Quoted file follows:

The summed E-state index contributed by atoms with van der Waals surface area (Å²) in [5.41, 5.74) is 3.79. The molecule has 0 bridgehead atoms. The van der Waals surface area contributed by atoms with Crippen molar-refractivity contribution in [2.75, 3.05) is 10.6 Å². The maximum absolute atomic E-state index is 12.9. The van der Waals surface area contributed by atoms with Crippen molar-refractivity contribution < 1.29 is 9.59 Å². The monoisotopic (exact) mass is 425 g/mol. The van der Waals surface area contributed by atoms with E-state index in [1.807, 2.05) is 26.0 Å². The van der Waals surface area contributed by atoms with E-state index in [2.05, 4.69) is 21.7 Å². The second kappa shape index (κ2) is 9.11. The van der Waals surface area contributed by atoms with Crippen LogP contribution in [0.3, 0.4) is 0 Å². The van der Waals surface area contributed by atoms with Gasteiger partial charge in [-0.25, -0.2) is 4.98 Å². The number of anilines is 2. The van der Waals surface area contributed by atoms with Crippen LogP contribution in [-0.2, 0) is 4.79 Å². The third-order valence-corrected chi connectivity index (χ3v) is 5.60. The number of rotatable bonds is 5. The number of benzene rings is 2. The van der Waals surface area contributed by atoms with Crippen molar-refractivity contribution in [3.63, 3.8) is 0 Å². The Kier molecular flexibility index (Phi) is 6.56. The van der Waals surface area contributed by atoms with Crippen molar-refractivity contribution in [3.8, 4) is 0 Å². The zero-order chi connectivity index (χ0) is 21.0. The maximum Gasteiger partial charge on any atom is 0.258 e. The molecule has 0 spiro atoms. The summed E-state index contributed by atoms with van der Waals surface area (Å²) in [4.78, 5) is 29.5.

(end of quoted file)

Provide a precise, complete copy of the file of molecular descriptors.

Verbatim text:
The summed E-state index contributed by atoms with van der Waals surface area (Å²) in [5.41, 5.74) is 3.79. The molecule has 0 bridgehead atoms. The van der Waals surface area contributed by atoms with Crippen molar-refractivity contribution in [2.75, 3.05) is 10.6 Å². The maximum absolute atomic E-state index is 12.9. The van der Waals surface area contributed by atoms with Crippen molar-refractivity contribution < 1.29 is 9.59 Å². The monoisotopic (exact) mass is 425 g/mol. The van der Waals surface area contributed by atoms with E-state index in [1.807, 2.05) is 26.0 Å². The van der Waals surface area contributed by atoms with E-state index in [2.05, 4.69) is 21.7 Å². The second kappa shape index (κ2) is 9.11. The van der Waals surface area contributed by atoms with Crippen LogP contribution in [0.3, 0.4) is 0 Å². The van der Waals surface area contributed by atoms with Gasteiger partial charge in [-0.25, -0.2) is 4.98 Å². The number of anilines is 2. The van der Waals surface area contributed by atoms with Crippen LogP contribution in [-0.2, 0) is 4.79 Å². The third-order valence-corrected chi connectivity index (χ3v) is 5.60. The number of rotatable bonds is 5. The number of benzene rings is 2. The van der Waals surface area contributed by atoms with Crippen molar-refractivity contribution in [3.63, 3.8) is 0 Å². The Kier molecular flexibility index (Phi) is 6.56. The van der Waals surface area contributed by atoms with Crippen molar-refractivity contribution in [3.8, 4) is 0 Å². The zero-order chi connectivity index (χ0) is 21.0. The maximum Gasteiger partial charge on any atom is 0.258 e. The molecule has 0 spiro atoms. The summed E-state index contributed by atoms with van der Waals surface area (Å²) in [4.78, 5) is 29.5.